Lois Agard is currently a Superintendent of Education with York Region District School Board. Over the course of her career, Lois has supported the holistic and comprehensive development of students in the Ontario education and residential care systems. Lois’s care for youth and their social and emotional well-being has roots in her work in government funded group homes for at-risk youth. During her tenures as the Subject Head of Guidance and Career Education and the Subject Head of Special Education, Lois implemented and sustained literacy and Social Emotional Academic Learning (SEAL) transitional programs for high school students. She worked collaboratively with local, provincial, and international groups focused on approaches that empower and liberate all students with a focus on Black students, while centering student voice and lived experiences. As a secondary school principal, Lois strategically worked to make the school the focal point of the community by supporting all stakeholders and community partners to promote student achievement for every student. As a principal in two school boards, Lois has intentionally examined Special Education programs through a critical lens to dismantle oppressive practices. Working as a centrally assigned system principal in two school boards, Lois supported K-12 school operations and programming. Following George Floyd’s murder, as the world awakened to deep-rooted racial violence and injustice, Lois cofounded Administrators’ Black Caucus (ABC) and brought together Black principals from Ontario’s three largest school boards. ABC’s mandate is to lead transformational change and to secure accountability in education policies, systems, and affiliates across Ontario in service of Black students, community, staff, and administrators. As a Superintendent of Education, Lois provides support to a family of schools, including both secondary and elementary schools Lois continues to fulfill her greatest passion by working with the collective to unlock the full potential of all students while breaking down systemic and structural barriers that oppress and marginalize students, families, and communities.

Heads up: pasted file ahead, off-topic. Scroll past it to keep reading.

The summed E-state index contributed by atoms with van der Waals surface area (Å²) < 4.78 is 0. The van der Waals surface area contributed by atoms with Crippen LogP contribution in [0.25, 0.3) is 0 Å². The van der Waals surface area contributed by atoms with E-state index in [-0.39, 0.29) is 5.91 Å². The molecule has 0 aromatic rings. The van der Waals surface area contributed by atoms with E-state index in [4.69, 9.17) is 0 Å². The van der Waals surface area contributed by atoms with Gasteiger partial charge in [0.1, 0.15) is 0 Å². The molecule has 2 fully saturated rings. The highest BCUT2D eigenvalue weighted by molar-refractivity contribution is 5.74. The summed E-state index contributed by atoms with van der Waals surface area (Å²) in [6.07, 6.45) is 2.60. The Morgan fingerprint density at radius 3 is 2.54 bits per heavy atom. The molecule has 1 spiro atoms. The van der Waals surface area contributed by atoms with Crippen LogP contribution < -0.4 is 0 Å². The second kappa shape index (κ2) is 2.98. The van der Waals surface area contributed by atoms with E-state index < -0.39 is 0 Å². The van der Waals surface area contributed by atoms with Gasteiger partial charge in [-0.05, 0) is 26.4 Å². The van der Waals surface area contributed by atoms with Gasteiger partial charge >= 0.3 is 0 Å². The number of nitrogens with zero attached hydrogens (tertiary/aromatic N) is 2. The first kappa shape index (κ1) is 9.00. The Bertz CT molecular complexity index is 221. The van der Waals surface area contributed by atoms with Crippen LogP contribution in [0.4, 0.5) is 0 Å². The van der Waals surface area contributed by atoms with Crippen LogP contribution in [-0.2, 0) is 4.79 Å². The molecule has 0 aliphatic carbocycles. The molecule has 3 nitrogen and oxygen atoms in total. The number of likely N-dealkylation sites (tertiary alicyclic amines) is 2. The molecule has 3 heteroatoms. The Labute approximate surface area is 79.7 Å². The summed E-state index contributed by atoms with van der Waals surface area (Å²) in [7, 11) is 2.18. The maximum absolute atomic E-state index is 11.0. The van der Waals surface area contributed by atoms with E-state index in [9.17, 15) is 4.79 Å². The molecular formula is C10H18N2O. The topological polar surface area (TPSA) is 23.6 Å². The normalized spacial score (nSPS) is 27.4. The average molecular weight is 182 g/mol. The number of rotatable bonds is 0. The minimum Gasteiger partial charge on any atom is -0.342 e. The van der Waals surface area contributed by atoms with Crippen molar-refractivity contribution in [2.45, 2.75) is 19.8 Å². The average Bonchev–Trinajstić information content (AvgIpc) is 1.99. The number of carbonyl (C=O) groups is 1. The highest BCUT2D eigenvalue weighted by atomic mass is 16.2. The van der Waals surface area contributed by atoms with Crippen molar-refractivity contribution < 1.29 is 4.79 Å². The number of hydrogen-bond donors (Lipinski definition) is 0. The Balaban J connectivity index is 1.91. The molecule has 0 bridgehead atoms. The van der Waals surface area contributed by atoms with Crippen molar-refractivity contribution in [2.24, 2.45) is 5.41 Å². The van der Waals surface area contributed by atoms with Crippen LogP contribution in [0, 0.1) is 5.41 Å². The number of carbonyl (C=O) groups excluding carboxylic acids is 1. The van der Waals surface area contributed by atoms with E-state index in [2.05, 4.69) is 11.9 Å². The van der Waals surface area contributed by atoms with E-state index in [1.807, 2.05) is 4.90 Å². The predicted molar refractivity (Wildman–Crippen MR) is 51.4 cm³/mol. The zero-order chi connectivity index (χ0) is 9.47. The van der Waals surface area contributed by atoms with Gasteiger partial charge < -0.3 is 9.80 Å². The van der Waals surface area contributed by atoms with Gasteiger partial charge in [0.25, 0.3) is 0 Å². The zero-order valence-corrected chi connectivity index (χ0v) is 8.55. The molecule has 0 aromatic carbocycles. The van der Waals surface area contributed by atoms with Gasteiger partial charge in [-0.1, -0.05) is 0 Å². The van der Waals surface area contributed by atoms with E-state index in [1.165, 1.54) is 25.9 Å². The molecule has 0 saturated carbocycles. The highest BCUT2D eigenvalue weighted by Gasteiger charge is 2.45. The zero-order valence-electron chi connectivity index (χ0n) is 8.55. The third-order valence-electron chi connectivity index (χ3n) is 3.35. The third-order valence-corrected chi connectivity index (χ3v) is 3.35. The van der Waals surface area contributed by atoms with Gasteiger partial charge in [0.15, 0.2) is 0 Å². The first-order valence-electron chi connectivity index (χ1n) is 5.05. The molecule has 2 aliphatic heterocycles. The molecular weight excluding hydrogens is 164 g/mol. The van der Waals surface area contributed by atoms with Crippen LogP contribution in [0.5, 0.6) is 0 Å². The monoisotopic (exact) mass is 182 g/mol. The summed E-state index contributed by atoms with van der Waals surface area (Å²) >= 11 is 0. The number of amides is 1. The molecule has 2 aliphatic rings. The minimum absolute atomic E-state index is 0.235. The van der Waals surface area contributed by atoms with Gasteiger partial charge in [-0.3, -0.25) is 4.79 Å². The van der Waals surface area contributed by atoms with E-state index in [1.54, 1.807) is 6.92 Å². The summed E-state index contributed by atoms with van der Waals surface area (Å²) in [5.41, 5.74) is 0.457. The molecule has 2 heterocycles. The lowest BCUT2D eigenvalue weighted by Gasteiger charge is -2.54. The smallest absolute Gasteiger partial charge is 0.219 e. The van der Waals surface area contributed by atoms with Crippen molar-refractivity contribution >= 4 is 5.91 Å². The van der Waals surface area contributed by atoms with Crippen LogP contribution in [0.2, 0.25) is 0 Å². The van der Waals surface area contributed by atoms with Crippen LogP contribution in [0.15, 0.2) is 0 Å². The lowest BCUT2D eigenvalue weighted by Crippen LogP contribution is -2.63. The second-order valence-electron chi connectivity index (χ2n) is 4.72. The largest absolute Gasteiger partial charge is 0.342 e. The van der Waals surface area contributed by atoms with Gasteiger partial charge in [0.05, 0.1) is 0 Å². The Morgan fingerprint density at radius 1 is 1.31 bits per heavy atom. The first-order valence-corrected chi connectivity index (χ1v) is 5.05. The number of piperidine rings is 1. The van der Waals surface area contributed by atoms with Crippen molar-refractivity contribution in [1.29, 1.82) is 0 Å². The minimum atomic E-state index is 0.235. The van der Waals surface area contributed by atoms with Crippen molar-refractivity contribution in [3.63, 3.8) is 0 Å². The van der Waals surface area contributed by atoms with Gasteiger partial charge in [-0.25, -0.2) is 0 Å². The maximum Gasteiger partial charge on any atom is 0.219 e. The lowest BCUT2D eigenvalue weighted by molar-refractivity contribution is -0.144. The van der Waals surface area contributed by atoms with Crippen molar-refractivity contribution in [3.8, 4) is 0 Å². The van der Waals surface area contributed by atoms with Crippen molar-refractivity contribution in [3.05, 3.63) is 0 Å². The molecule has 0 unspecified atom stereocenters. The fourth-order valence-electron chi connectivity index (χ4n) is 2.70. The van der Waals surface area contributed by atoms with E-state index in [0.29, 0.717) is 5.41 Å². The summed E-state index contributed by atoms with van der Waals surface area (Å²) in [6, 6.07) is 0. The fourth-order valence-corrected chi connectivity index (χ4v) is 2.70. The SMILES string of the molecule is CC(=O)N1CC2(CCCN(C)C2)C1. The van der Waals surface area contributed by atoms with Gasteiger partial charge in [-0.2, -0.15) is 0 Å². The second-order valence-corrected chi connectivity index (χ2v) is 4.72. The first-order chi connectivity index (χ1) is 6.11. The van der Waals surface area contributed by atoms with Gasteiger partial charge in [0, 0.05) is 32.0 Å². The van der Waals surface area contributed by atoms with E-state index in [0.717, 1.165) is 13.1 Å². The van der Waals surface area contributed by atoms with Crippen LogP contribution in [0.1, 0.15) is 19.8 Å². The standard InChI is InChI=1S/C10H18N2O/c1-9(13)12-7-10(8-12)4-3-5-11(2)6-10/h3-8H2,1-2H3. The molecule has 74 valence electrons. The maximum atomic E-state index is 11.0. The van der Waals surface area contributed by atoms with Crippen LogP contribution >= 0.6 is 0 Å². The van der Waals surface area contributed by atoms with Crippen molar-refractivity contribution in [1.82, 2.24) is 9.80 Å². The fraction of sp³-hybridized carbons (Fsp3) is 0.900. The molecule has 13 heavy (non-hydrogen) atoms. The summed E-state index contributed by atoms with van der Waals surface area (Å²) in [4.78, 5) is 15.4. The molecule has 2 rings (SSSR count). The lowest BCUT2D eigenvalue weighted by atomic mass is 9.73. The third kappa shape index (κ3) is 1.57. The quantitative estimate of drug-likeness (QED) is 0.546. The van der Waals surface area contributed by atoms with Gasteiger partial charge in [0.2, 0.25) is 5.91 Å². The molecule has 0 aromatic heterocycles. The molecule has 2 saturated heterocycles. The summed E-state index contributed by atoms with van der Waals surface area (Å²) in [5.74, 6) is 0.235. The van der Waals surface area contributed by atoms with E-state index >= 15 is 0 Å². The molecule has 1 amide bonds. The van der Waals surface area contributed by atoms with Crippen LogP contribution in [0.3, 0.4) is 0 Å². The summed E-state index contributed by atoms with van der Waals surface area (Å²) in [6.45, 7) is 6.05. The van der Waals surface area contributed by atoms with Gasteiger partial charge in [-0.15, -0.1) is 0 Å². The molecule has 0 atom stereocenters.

Rana Nasrazadani is an advocate, educator, public speaker, and policy analyst. Her work focuses on the intersections of accessibility, human rights, and education in Canada. Informed by her lived experience navigating interlocking systems of oppression, Rana uses her passion for accessibility and equity to drive her comprehensive strength-based approach to disability rights advocacy. Rana has designed and facilitated workshops based on challenging ableism, creating accessibility, and centering the importance of youth voice and lived experience. Rana is currently a member of Ontario’s K-12 Education Standards Development Committee, which is working to develop a province-wide standard to improve accessibility within the education system. Rana has been featured in The Toronto Star, CBC, and has been a guest speaker at many advocacy events across Ontario. Rana holds a Bachelor of Arts with Honours in Human Rights and Equity Studies and is currently pursuing a Master of Public Policy, Administration and Law at York University.
Charline Grant is currently the Chief Advocacy Officer with Parents of Black Children. Charline is an accomplished consultant in the field of diversity, equity and inclusion and a trailblazer in reforming the Canadian education system to create equity. She is dedicated to standing up against all forms of racism and hate. A passionate advocate for racialized students, she successfully won a human rights challenge against one of Ontario’s largest school boards. She was the chief advocate for a landmark change in the Ontario education system: hate-related incidents by teachers toward students are now included in the Ontario College of Teachers’ definition of professional misconduct. Charline is the first person appointed to the position of Provincial Education System Navigator for Parents of Black Children, advising parents on how to deal with racism in schools. She is active on the board of York Region Children’s Aid Society representing the needs of Black families. Charline also co-founded Parents of Black Children foundation to effectively engage school boards to create an equitable and peaceful educational experience, free from oppression and anti-Black racism for students of African Canadian descent.